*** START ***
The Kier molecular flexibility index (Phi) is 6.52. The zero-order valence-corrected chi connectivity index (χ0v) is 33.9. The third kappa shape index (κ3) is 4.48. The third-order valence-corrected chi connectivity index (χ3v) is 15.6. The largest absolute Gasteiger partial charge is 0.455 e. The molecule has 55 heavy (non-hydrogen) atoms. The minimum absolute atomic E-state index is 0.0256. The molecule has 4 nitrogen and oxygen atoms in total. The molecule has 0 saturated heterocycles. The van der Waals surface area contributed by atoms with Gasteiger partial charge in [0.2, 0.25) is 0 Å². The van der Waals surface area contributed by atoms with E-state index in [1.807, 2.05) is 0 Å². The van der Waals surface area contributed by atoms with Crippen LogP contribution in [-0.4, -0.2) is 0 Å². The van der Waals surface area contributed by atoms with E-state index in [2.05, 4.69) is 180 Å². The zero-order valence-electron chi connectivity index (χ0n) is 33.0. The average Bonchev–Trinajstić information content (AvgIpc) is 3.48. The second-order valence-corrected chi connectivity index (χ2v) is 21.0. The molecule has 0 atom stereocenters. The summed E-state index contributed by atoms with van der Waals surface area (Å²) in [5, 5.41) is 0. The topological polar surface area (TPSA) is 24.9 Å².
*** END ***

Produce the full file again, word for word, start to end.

The Kier molecular flexibility index (Phi) is 6.52. The zero-order valence-corrected chi connectivity index (χ0v) is 33.9. The third kappa shape index (κ3) is 4.48. The third-order valence-corrected chi connectivity index (χ3v) is 15.6. The largest absolute Gasteiger partial charge is 0.455 e. The molecule has 55 heavy (non-hydrogen) atoms. The minimum absolute atomic E-state index is 0.0256. The molecule has 4 nitrogen and oxygen atoms in total. The molecule has 0 saturated heterocycles. The van der Waals surface area contributed by atoms with Gasteiger partial charge in [0.2, 0.25) is 0 Å². The van der Waals surface area contributed by atoms with E-state index in [1.807, 2.05) is 0 Å². The van der Waals surface area contributed by atoms with Crippen LogP contribution in [-0.4, -0.2) is 0 Å². The van der Waals surface area contributed by atoms with E-state index in [2.05, 4.69) is 180 Å². The zero-order valence-electron chi connectivity index (χ0n) is 33.0. The average Bonchev–Trinajstić information content (AvgIpc) is 3.48. The second-order valence-corrected chi connectivity index (χ2v) is 21.0. The molecule has 0 atom stereocenters. The summed E-state index contributed by atoms with van der Waals surface area (Å²) in [5, 5.41) is 0. The topological polar surface area (TPSA) is 24.9 Å².